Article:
When the administration of President Ronald Reagan took office in January 1981, there was widespread concern about the slowdown of US economic growth. Tax reform proposals by the administration received overwhelming support from Congress with the enactment of the Economic Recovery Tax Act (ERTA) of 1981. The 1981 Tax Act combined substantial reductions in statutory tax rates for individuals and corporations with sizeable enhancements in investment incentives.1
Beginning with the introduction of accelerated depreciation in 1954 and the investment tax credit in 1962, US tax policy had incorporated a series of progressively more elaborate tax preferences for specific forms of capital income. The Tax Act of 1981 brought this approach to its ultimate realization with adoption of the Accelerated Cost Recovery System (ACRS) and the introduction of a 10 per cent investment tax credit. With these provisions the 1981 Tax Act totally severed the connection between capital cost recovery for tax purposes and the economic concept of income.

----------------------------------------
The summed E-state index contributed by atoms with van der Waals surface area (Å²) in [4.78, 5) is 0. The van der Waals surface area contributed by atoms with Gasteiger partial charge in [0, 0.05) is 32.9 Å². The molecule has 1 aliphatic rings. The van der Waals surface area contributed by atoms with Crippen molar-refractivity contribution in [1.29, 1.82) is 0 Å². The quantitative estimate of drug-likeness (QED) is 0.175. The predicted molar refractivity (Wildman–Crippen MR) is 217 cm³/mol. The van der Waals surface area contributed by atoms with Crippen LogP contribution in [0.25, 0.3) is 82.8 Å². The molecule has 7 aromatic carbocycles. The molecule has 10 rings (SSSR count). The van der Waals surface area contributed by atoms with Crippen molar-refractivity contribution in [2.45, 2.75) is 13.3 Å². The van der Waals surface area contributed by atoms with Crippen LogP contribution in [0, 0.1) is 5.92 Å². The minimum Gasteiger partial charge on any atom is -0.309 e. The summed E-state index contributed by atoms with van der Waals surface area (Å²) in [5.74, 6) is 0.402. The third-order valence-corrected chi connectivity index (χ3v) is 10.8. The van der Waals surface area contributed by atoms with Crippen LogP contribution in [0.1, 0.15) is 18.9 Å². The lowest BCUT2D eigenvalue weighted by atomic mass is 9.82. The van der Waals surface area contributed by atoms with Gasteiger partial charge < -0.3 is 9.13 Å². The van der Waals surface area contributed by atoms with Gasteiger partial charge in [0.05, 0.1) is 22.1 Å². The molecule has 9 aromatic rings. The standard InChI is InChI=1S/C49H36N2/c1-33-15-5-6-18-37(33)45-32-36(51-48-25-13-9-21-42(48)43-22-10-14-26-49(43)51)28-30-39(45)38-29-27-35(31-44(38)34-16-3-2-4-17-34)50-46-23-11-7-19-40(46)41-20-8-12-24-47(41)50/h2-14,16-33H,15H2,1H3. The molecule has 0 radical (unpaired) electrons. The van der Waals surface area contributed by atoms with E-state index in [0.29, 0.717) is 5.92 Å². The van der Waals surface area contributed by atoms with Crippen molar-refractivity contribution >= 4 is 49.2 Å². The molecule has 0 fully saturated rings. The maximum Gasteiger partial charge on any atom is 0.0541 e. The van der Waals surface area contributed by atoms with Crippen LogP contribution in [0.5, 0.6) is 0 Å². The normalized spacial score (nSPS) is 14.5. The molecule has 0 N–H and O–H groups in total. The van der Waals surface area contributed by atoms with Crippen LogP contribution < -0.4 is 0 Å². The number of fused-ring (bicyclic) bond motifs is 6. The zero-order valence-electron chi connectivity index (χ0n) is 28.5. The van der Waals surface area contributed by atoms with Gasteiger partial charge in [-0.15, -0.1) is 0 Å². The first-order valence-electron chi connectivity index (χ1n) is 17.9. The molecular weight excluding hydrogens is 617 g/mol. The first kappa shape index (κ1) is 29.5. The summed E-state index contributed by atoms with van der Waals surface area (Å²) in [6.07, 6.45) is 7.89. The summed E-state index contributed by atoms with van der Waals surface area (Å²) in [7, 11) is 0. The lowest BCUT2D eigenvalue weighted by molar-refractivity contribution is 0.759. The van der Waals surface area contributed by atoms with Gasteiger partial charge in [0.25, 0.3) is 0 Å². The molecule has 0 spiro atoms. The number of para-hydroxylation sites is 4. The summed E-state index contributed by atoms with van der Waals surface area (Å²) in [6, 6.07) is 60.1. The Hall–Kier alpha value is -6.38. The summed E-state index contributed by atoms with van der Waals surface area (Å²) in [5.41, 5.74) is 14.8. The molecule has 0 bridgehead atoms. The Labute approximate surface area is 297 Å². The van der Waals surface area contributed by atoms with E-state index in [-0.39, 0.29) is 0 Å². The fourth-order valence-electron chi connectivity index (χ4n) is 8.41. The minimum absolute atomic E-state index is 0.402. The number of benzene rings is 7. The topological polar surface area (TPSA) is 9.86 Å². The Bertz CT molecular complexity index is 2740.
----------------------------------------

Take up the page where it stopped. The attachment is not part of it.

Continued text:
The tax reforms of the early 1980s substantially reduced the burden of taxation on capital income. However, these policy changes also heightened the discrepancies among tax burdens born by different types of capital. These discrepancies gave rise to concerns in Congress about the impact of tax-induced distortions on the efficiency of capital allocation. In the State of the Union address in January 1984, President Reagan announced that he had requested a plan for further reform from the Department of the Treasury, setting off a lengthy debate that eventuated in the Tax Reform Act of 1986.2____________________